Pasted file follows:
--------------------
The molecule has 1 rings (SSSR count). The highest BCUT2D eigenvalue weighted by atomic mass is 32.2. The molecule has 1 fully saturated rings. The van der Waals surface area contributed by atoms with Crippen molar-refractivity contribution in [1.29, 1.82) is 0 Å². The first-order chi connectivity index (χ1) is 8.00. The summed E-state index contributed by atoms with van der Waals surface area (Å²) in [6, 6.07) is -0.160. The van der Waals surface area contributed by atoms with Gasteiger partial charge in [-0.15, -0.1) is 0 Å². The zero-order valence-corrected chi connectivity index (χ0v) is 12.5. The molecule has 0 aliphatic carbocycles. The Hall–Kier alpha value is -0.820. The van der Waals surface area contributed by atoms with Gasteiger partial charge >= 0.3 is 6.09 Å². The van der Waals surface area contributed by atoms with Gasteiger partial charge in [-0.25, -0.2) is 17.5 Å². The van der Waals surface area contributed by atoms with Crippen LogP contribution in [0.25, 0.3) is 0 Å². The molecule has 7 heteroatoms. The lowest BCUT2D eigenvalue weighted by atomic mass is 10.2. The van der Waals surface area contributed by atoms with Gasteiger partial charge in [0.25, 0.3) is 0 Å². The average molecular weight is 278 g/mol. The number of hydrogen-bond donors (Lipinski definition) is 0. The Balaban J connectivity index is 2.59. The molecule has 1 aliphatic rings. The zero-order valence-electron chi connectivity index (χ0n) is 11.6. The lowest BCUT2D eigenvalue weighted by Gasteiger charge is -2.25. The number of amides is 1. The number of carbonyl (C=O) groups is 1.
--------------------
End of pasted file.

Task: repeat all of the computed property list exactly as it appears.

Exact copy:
The molecule has 1 rings (SSSR count). The highest BCUT2D eigenvalue weighted by atomic mass is 32.2. The molecule has 1 fully saturated rings. The van der Waals surface area contributed by atoms with Crippen molar-refractivity contribution in [1.29, 1.82) is 0 Å². The first-order chi connectivity index (χ1) is 8.00. The summed E-state index contributed by atoms with van der Waals surface area (Å²) in [6, 6.07) is -0.160. The van der Waals surface area contributed by atoms with Gasteiger partial charge in [-0.15, -0.1) is 0 Å². The zero-order valence-corrected chi connectivity index (χ0v) is 12.5. The molecule has 0 aliphatic carbocycles. The Hall–Kier alpha value is -0.820. The van der Waals surface area contributed by atoms with Gasteiger partial charge >= 0.3 is 6.09 Å². The van der Waals surface area contributed by atoms with Gasteiger partial charge in [-0.25, -0.2) is 17.5 Å². The van der Waals surface area contributed by atoms with Crippen LogP contribution in [0.25, 0.3) is 0 Å². The molecule has 7 heteroatoms. The lowest BCUT2D eigenvalue weighted by atomic mass is 10.2. The van der Waals surface area contributed by atoms with Gasteiger partial charge in [0.25, 0.3) is 0 Å². The average molecular weight is 278 g/mol. The number of hydrogen-bond donors (Lipinski definition) is 0. The Balaban J connectivity index is 2.59. The molecule has 1 aliphatic rings. The zero-order valence-electron chi connectivity index (χ0n) is 11.6. The lowest BCUT2D eigenvalue weighted by Gasteiger charge is -2.25. The number of amides is 1. The number of carbonyl (C=O) groups is 1.